The information tax of Ukraine takes on more clear and unpleasant outlines

    About ten days ago, we were all outraged when we began to receive information about the planned Ukrainian tax, which implies payment of 1% tax for each byte of information transmitted via computer networks. But the source was from some kind of yellow press: it was clear that some of the facts were hushed up, and some were bloated.

    It turns out that on the same days in the Prime Tass news feedmore complete information about this Ukrainian tax turned out to be published. It turns out that the bill provides for tax both wider and worse than we have all heard so far. Not only Internet access services, but also the cost of cable television are supposed to be taxed with one percent tax, including mobile Internet, and VoD (video on demand). Moreover: even five times higher tax - five percent - will also be leased with rental certificates, and the cost of entrance tickets to all theaters and cinemas, and the cost of video media (tapes, CDs, DVDs, Blu-ray, etc.).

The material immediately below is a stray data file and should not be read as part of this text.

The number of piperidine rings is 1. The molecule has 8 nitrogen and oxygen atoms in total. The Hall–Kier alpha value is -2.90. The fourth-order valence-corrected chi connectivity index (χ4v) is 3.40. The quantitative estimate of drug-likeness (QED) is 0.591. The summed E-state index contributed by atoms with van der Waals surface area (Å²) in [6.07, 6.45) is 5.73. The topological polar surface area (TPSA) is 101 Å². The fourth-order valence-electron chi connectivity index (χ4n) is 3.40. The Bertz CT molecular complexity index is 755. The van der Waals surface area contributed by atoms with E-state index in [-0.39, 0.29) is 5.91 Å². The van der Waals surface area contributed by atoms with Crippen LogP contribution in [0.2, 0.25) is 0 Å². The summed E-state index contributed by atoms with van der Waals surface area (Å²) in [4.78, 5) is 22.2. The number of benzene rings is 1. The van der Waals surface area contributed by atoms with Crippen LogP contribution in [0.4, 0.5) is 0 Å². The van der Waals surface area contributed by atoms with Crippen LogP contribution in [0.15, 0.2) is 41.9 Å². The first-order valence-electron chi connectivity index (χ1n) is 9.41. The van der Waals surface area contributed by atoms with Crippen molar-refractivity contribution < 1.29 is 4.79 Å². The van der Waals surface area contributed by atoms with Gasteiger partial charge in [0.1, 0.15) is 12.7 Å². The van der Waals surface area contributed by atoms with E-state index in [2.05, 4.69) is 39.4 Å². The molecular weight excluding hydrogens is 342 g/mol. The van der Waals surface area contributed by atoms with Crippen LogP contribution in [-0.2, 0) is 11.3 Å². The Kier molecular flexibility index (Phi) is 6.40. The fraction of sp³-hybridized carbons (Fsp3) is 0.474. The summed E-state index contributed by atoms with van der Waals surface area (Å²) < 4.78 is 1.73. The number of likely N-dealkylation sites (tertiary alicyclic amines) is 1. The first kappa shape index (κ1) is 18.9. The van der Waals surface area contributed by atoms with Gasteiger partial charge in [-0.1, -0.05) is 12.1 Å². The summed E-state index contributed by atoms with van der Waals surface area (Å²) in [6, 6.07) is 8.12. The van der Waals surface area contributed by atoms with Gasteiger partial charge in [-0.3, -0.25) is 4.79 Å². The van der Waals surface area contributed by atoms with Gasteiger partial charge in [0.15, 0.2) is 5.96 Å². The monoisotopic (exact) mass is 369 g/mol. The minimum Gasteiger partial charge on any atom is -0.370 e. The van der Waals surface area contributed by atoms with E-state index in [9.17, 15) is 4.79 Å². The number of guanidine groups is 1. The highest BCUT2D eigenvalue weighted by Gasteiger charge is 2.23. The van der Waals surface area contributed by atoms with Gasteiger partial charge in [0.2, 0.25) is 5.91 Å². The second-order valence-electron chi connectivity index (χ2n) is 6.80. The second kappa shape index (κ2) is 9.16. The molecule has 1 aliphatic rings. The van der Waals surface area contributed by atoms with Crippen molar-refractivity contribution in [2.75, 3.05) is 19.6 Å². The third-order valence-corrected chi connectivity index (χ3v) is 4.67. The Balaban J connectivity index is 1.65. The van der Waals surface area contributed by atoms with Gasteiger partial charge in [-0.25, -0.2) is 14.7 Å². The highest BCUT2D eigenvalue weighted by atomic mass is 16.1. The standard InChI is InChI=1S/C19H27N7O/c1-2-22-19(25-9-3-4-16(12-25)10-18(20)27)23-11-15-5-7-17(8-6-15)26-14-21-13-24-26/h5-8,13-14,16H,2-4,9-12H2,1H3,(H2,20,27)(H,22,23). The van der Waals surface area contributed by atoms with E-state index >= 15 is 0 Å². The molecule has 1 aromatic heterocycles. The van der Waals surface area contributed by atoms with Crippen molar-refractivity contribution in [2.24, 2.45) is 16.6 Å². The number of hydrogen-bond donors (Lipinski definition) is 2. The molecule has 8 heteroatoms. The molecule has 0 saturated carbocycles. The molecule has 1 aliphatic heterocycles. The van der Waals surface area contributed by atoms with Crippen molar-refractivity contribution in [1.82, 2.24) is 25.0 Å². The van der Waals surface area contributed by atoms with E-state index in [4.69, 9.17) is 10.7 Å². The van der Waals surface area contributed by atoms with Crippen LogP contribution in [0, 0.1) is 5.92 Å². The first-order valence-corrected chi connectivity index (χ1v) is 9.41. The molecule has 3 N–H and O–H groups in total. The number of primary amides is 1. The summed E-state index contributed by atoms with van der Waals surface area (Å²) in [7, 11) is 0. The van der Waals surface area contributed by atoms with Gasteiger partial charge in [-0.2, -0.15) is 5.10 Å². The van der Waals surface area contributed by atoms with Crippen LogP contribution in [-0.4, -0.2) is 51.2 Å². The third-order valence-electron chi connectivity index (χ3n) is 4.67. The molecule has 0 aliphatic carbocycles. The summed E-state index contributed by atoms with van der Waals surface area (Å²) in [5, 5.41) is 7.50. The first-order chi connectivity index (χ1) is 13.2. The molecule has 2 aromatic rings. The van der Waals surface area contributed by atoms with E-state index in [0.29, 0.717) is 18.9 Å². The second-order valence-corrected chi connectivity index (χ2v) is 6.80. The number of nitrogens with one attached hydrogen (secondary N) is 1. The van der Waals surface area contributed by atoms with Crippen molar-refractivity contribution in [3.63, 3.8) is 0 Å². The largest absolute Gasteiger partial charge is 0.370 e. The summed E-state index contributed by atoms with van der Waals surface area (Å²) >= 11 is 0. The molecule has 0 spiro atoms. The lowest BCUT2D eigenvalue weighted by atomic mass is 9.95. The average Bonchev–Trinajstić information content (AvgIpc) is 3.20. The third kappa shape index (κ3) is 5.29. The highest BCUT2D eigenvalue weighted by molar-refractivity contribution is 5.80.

People’s deputies of Ukraine predict that in 2010 the introduction of such a tax charge will help to accumulate about 300 million hryvnias in the budget (1 dollar is equal to about 7.7 hryvnias). The proceeds are planned to be used to finance the state order for staging theatrical performances, documentaries and feature films, as well as to subsidize the cost of tickets for performances and films that were produced by state order. (Tickets for all other performances and films, I remind you, will not only not be subsidized, but will also be taxed at five percent.)

    The bill was introduced by People’s Deputy Sergei Terekhin (or Teryokhin: you can’t figure it out in the current press), which is a member of the BYuT faction.

    In the summer, Russian analogues of such a future were mentioned in the blogosphere.disasters ([ 1 ], [ 2 ]).

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